Wood FloorThere is an undoubted dynamism and mystery that lies in the reclamation of timbers once stepped on by vanished generations from a bygone era. Taking these pieces out of their original context gives them a new lease  life, with each new flooring installation becoming a work of art in its own right, whilst preserving the historical charm.

Barns, railway carriages, boats and Victorian factories are just a few of the unusual and intriguing places reclaimed wood can be pulled from. Shaped by the passage of time rather than the hand of man reclaimed timber flooring is the foremost expression of timeless quality and natural finesse.

Reclaimed wood can look stunning if done right, is highly individual and matches well with both traditional and contemporary design schemes. Both reproduction and genuine reclaimed timbers are available on the market. Both have the ability to create a truly stunning industrial style floor fitting for the 21st century demanding requirements.

Many reclaimed timber flooring products are made into tongue and grove, ends matched engineered planks, making them particularly stable and of a consistent and uniform thickness for easier installation.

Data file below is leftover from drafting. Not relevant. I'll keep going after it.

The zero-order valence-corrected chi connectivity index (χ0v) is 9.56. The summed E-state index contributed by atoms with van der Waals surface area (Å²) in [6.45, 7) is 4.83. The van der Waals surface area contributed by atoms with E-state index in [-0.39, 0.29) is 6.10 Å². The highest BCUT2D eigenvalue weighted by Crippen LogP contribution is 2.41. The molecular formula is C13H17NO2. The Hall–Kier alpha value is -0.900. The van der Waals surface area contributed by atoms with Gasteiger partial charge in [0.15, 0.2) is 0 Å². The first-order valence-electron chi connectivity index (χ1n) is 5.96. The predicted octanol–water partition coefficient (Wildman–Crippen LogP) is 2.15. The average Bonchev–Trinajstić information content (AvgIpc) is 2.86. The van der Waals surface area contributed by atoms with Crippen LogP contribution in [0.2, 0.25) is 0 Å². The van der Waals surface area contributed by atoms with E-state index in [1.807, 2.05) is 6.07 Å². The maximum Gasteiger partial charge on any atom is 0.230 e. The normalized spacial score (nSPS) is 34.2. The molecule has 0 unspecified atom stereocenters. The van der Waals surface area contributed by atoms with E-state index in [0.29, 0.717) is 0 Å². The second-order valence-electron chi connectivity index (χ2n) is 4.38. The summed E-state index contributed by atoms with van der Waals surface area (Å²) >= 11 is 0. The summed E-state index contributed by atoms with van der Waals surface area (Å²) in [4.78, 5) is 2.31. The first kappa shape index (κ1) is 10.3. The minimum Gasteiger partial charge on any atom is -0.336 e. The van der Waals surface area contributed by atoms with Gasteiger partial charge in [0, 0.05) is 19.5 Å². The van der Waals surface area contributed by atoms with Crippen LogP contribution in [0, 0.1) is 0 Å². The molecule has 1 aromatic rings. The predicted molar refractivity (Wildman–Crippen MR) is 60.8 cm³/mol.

Engineered Wooden Flooring

As an alternative to reclaimed there is the engineered option that has many additional benefits in certain installations. Reproduction antiqued wood floorings are also engineered and are suitable for use over underfloor heating.

An engineered board is a real timber board which consists of more than one layer. By placing each layer so that the grain runs perpendicularly it becomes virtually impossible for the timber to swell or shrink with changes in humidity and so it massively increases the stability. The top layer (lamella) of an engineered board is solid wood, usually hardwood, and will be from 2 to 6mm thick - Generally the thicker the better. The lamella is securely bonded to one or two further layers - This can be a multi-layered plywood or a sandwich with either a softwood or hardwood core.

Engineered boards must not be confused with laminate or veneer. Laminate uses an image of wood on its surface whilst veneer uses only a very thin layer of wood over a core of a composite wood product, usually fibreboard.

Engineered timber is now the most prevalent type of wood flooring used world wide and the technology has enabled the production of much wider boards as well as the application of a huge variety of really interesting finishes.

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